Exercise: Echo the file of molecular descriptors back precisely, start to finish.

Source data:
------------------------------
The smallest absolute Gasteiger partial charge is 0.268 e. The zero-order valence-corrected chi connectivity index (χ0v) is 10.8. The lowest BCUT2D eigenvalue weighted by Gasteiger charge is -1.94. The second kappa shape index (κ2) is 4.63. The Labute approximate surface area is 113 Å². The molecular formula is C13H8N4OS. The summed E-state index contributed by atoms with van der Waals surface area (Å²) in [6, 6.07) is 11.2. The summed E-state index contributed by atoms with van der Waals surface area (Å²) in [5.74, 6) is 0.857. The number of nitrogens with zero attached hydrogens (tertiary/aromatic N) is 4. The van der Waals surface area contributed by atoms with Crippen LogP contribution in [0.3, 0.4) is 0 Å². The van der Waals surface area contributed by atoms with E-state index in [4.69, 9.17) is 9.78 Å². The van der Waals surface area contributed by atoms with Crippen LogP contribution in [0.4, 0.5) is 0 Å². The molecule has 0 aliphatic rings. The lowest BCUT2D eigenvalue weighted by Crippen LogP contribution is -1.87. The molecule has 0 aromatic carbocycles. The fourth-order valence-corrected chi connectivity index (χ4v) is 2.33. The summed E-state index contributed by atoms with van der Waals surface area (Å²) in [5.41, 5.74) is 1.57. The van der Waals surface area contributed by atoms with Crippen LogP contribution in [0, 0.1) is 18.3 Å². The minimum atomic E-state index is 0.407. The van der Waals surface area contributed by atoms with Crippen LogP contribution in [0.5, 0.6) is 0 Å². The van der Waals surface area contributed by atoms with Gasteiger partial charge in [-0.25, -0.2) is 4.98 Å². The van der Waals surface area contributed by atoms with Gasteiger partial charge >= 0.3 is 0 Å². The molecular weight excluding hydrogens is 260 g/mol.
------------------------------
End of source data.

The smallest absolute Gasteiger partial charge is 0.268 e. The zero-order valence-corrected chi connectivity index (χ0v) is 10.8. The lowest BCUT2D eigenvalue weighted by Gasteiger charge is -1.94. The second kappa shape index (κ2) is 4.63. The Labute approximate surface area is 113 Å². The molecular formula is C13H8N4OS. The summed E-state index contributed by atoms with van der Waals surface area (Å²) in [6, 6.07) is 11.2. The summed E-state index contributed by atoms with van der Waals surface area (Å²) in [5.74, 6) is 0.857. The number of nitrogens with zero attached hydrogens (tertiary/aromatic N) is 4. The van der Waals surface area contributed by atoms with Crippen LogP contribution in [0.3, 0.4) is 0 Å². The van der Waals surface area contributed by atoms with E-state index in [4.69, 9.17) is 9.78 Å². The van der Waals surface area contributed by atoms with Crippen LogP contribution in [0.4, 0.5) is 0 Å². The molecule has 0 aliphatic rings. The lowest BCUT2D eigenvalue weighted by Crippen LogP contribution is -1.87. The molecule has 0 aromatic carbocycles. The fourth-order valence-corrected chi connectivity index (χ4v) is 2.33. The summed E-state index contributed by atoms with van der Waals surface area (Å²) in [5.41, 5.74) is 1.57. The van der Waals surface area contributed by atoms with Crippen LogP contribution in [0, 0.1) is 18.3 Å². The minimum atomic E-state index is 0.407. The van der Waals surface area contributed by atoms with Crippen LogP contribution in [0.5, 0.6) is 0 Å². The van der Waals surface area contributed by atoms with Gasteiger partial charge in [-0.25, -0.2) is 4.98 Å². The van der Waals surface area contributed by atoms with Gasteiger partial charge >= 0.3 is 0 Å². The molecular weight excluding hydrogens is 260 g/mol.